Last night I started rewatching a show that I was a causal fan of during high school. I hadn’t seen the first few seasons in a really long time so finding out they were on Netflix was really nice! But rewatching the first season has been really awful, especially since many of the episodes focus solely on terrorism and many of the foiled terrorists are from the Middle East or of Middle Eastern descent.
I ended up texted a friend about my frustration and anger regarding this representation because so far in my marathon, there’s been exactly one reoccurring person of color in the cast and he’s an assistant who barely talks and didn’t have a name until the second or third episode (if I recall). (And if knowledge serves me right, he gets replaced by another white man late on – I know it’s so shocking.)
I could go into depth about generalizing and representing an entire group of people into one homogenous stereotype but for the sake of clarity and for me to not get completely sidetracked at the moment, that’ll be for another day.
So during the middle of my texting rant, my friend responded with the fact that the show started in 2003 and the writers were just “being of the times”. This response only made me want to even more tables in frustration because that’s not a justification for what happened. That’s an explanation for the racist bullshit that occurs but that doesn’t mean people are suddenly exempt from not being shitty.
I’ve been trying to think of the best way to articulate why this idea that the problematic nature of different things is okay because of historical context is so frustrating. A part of it has to do with the fact that this idea also seems to imply (to me at least) that the US has gotten better about racism when in reality, it really doesn’t matter. Mychal Denzel Smith wrote how the question of whether or not we’re better in regards to racism is actually pretty useless, saying among other things that:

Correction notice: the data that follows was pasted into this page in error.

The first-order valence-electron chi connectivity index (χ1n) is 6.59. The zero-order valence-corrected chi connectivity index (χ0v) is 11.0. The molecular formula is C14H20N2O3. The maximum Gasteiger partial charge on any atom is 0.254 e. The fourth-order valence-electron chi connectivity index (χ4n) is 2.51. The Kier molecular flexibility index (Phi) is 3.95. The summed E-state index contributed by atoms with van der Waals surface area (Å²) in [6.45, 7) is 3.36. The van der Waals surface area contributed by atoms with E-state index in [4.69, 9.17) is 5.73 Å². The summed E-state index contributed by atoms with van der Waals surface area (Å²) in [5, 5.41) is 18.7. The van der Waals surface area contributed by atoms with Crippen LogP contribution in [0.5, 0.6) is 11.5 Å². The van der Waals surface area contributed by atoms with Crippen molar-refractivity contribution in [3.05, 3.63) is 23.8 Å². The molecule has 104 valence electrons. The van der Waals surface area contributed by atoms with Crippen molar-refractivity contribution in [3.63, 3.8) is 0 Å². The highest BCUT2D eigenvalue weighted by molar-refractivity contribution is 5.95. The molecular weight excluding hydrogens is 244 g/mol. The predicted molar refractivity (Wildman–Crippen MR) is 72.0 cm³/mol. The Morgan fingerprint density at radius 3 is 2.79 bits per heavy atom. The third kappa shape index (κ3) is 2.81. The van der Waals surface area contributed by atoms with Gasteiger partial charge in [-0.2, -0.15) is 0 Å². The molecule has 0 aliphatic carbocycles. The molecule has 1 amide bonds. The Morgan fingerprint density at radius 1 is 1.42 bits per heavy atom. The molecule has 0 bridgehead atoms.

…I truly believe “Are things better?” is one of the most useless questions in a discussion about racism. It’s another in a repertoire of rhetorical tricks we use in this country to avoid the hard work of addressing racism in its modern form. By reframing the conversation around how much progress has been made, we further the false narrative that racism is a problem that belongs to history. While we pat ourselves on the back for not being as horrible as we once were, we allow racism to become further entrenched in every aspect of American life.
And I think that’s what really articulates my frustration with using the phrase “being of the times” as far as racism goes. Because it removes all sense of responsibility to own up to shitty past behavior and places blame on context. Noah Berlatsky wrote about the ‘product of its time’ defense is no excuse for both sexism and racism, saying in particular that:
…the idea that sexism or racism is “a product of its time” assumes that the past was self-evidently worse than the present, that culture progresses in some sort of straight-line fashion, and that we can therefore assume that folks now are smarter and more enlightened than folks in the past. This is unduly flattering to the present, which has by no means overcome prejudice or stereotype.